The Brazilian real is sliding down a painfully familiar path

Going, going…gone?
Going, going…gone?
Image: Reuters/Nacho Doce
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Brazil’s real hit its lowest level since it was introduced in 1994 to rescue the country from economic doom.

The currency closed at a historic low of 4.18 real to the US dollar yesterday (Sept. 23) as Brazil struggles with some of the same problems of the early 1990s era: high inflation, budget deficits and a faltering economy. 

It may be little consolation to Brazilians, but the economic ills back then were much, much worse. In some years, inflation exceeded 2000%.  The exchange rate for the real’s predecessor, the cruzeiro real, was nearly 1,800 per US dollar in 1994.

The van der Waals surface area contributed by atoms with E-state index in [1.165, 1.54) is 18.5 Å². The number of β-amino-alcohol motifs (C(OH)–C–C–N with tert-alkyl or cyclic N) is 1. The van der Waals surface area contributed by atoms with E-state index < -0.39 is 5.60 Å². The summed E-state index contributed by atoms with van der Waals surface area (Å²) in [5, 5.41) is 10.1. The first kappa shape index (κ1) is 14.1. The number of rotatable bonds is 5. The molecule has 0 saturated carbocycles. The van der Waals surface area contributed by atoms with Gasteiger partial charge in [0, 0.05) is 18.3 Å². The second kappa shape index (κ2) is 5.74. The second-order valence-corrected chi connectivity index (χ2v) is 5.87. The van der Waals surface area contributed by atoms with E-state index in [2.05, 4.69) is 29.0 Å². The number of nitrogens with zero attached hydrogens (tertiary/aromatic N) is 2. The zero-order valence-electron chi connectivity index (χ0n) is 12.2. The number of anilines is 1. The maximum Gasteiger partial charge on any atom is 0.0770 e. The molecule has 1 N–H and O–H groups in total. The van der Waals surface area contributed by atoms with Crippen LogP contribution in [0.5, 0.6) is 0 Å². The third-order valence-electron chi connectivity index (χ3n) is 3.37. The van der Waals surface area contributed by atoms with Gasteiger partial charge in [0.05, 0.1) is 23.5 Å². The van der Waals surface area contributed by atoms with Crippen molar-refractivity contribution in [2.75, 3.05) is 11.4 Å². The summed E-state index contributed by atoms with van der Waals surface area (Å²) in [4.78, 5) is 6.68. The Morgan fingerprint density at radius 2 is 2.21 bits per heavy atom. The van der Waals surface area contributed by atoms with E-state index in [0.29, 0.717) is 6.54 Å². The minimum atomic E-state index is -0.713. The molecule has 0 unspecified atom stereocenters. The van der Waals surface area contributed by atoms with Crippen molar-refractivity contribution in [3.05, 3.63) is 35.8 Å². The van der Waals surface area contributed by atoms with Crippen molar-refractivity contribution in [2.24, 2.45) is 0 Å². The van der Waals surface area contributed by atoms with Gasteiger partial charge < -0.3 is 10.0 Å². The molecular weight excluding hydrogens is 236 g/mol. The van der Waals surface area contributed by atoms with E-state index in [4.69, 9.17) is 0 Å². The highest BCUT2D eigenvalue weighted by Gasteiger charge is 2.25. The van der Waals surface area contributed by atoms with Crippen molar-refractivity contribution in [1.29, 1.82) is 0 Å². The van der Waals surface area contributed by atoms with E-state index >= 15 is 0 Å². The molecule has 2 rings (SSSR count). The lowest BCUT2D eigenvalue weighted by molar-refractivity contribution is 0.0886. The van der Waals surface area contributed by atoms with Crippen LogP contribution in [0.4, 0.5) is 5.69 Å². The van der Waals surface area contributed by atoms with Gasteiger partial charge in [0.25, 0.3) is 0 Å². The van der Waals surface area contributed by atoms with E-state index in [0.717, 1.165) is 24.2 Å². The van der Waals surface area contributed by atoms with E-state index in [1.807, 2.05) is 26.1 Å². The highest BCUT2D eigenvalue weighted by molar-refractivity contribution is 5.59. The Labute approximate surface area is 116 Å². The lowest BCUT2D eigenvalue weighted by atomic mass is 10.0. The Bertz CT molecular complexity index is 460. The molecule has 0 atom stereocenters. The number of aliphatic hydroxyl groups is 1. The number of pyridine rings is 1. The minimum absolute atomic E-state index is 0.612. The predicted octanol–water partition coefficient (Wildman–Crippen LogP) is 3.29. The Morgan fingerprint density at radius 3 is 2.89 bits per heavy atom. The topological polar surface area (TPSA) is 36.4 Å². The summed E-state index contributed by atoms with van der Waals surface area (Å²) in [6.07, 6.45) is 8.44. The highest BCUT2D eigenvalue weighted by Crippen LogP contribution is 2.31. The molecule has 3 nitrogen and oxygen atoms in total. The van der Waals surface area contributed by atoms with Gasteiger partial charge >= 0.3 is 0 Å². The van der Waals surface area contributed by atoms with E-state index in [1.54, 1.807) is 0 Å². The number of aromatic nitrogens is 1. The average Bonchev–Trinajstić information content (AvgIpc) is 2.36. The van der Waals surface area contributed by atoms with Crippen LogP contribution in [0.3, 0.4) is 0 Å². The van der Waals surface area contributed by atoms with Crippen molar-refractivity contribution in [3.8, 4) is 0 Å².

To restore Brazilians’ faith in their currency, a group of economists established a make-believe currency that was linked to the dollar and remained stable in spite of the jittery cruzeiro.

It worked. The fake currency was later replaced with the real, which started its life at near parity with the dollar.

Given Brazil’s ongoing currency woes, it might be time for another confidence booster.